Desert Hideaway with Natural Mineral Water Pools and Organic Spa
More than a century ago, natural hot springs were discovered in the California desert. Today, that same mineral-rich water is used to fill up the rejuvenating hot tubs at Aqua Soleil Hotel & Mineral Water Spa. In fact, H2O is the focal point of most of the experience here: the hotel has several pools, and the property’s palm-shaded courtyard features spa tubs and a pool filled with natural mineral water.
At The Spa at Soleil, aestheticians perform detoxifying body treatments with the help of natural mineral water. Options include massages, body wraps, and anti-aging facials. Two $25 spa credits are included with this getaway.
Potted flowers and landscape art give an earthy feel to the guest rooms. Single queen units are painted in bright colors and overlook a tropical courtyard garden where you can lounge on deck chairs under the shade of palm trees. Each Soleil suite boasts a private, 6”x10” jetted mineral pool and a separate sitting area. All rooms have complimentary Internet access. Downstairs, you’ll find the Kafe Bar, a stylish space outfitted with flat-screen TVs and a snooker table—it’s a great spot to drink locally brewed beer.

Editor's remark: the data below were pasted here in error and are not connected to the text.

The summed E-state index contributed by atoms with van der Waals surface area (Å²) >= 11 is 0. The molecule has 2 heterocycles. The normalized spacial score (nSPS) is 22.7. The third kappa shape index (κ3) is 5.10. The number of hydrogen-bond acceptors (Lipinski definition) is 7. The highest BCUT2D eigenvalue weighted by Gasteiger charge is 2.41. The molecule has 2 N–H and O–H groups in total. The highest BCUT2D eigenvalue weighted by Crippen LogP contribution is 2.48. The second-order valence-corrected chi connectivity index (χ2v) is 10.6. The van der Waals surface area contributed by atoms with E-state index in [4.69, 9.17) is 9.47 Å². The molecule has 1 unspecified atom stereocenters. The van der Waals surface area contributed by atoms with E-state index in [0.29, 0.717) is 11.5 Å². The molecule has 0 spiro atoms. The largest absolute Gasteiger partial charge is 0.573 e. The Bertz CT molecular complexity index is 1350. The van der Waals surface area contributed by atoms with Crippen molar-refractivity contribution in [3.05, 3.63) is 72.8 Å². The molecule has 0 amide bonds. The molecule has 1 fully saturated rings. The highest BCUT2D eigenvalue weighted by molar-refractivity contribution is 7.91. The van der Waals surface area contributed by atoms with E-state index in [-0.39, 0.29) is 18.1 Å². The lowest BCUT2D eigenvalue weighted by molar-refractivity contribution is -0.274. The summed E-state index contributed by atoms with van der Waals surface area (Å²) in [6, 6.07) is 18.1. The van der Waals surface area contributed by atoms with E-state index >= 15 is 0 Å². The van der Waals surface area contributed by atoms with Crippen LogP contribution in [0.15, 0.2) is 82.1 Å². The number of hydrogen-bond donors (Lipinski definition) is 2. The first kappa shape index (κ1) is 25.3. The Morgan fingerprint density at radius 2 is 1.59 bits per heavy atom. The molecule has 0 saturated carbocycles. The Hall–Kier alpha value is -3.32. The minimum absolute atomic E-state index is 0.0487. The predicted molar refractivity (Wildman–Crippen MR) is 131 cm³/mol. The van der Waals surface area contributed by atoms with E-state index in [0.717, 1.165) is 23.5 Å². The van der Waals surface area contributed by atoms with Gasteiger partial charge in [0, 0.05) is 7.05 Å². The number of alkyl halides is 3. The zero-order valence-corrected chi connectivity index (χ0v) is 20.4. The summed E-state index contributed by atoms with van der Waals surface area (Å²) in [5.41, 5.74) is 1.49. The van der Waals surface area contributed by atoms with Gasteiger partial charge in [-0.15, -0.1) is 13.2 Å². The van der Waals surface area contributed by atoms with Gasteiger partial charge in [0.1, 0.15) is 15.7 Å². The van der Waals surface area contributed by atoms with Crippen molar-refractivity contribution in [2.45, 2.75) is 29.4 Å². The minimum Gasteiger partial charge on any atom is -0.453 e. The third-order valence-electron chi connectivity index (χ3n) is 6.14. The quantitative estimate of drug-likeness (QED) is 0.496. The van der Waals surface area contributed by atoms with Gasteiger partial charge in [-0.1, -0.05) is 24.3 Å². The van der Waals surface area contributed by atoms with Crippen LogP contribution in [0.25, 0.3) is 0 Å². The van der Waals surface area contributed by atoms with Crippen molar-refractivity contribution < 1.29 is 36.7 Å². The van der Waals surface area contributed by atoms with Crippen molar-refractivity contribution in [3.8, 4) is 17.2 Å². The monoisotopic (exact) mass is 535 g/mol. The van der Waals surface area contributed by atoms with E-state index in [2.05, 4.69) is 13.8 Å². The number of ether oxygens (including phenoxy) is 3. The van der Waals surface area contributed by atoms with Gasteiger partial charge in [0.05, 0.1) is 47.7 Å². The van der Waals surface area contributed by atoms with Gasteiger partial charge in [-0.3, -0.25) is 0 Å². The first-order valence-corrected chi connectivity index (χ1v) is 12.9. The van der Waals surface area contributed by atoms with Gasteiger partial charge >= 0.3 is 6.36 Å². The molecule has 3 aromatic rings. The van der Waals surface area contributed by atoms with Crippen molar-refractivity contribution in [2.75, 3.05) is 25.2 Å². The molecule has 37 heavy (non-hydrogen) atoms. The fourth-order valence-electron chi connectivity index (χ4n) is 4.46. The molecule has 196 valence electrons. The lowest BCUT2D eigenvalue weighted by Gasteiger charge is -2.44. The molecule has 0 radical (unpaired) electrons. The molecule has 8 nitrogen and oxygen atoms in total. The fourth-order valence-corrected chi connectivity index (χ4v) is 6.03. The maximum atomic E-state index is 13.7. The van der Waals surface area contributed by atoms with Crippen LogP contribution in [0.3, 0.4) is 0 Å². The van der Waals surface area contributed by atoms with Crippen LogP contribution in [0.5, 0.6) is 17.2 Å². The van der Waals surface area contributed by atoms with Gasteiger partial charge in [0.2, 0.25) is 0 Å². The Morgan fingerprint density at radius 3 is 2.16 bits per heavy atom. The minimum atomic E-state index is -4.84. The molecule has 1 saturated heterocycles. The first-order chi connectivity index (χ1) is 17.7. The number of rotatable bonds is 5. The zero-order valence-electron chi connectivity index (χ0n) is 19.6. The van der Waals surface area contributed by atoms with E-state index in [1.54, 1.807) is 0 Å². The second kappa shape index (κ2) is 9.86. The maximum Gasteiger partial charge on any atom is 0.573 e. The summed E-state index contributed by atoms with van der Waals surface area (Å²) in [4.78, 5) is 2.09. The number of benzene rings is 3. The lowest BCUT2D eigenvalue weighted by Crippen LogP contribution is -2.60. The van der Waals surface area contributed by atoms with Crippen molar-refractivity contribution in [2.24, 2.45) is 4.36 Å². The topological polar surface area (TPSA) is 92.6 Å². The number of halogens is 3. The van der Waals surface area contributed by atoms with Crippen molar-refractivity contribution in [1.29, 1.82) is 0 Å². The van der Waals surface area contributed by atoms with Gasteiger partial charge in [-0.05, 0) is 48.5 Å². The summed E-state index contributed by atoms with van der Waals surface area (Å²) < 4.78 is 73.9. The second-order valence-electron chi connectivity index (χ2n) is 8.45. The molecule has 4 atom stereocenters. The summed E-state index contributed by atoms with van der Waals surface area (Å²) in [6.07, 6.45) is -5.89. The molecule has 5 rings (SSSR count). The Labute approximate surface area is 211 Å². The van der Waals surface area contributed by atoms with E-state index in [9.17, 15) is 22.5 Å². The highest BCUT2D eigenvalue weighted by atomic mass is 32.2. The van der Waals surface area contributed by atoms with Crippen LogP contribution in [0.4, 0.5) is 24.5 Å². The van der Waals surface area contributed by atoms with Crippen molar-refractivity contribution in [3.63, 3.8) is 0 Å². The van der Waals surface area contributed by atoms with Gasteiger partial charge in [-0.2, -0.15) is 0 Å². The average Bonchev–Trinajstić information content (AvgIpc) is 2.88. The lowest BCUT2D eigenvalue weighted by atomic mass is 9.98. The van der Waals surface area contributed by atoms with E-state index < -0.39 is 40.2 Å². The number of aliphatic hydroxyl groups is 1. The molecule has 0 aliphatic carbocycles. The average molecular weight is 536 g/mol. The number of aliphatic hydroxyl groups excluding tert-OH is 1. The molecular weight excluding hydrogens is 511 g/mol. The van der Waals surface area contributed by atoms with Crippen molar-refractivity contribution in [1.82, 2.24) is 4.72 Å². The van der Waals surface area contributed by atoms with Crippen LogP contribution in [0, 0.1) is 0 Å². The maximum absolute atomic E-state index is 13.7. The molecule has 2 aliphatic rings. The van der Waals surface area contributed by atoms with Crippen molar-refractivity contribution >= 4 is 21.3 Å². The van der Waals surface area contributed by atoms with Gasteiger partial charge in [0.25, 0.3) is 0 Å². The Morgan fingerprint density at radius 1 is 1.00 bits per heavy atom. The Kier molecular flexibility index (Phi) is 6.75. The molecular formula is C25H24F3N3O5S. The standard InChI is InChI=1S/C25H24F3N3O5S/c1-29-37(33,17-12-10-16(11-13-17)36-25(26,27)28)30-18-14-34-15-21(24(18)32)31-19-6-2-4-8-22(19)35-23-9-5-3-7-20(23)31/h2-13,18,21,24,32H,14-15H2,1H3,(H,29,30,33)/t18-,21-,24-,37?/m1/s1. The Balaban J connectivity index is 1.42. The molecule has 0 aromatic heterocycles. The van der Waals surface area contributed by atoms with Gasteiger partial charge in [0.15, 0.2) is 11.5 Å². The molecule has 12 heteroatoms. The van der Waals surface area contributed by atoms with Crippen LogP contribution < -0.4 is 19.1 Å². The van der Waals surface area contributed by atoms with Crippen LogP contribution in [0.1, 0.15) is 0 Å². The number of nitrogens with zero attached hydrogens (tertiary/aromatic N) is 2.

Desert Hot Springs, California: Spa-Centric Oasis Minutes from Palm Springs
In 1913, settler Cabot Yerxa was digging a well in the San Bernardino foothills when he unearthed natural hot springs bubbling beneath the Californian desert. This area later became known as Desert Hot Springs, a town that’s thrived over the years as a spa-centric getaway thanks to Yerxa’s find. The mineral waters, which hover around 148 degrees and are said to have healing powers, now flow directly into several local spas. Desert Hot Springs’ location, just 12 miles north of Palm Springs and two hours east of Los Angeles, also makes it an easy destination to reach for those looking for a relaxing escape from the big city.
You can see more of Yerxa’s legacy at Cabot’s Pueblo Museum, which sits within a Hopi-influenced pueblo home he built using materials found throughout the desert. The four-story museum stays open year-round and offers guided tours of the property and historic artifacts detailing Yerxa’s life and travels.
After dark, take advantage of the area’s light-pollution ordinances by driving 40 miles east to Joshua Tree National Park to stargaze and spy the glowing eyes of resident coyotes during a night hike. The roughly 800,000-acre park stretches across parts of the Colorado and Mojave Deserts and plays host to some of the country’s most varied wildlife. The five fan-palm oases that are scattered throughout the park are the best spots to see native animals, such as snakes, bighorn sheep, and black-tailed jackrabbits.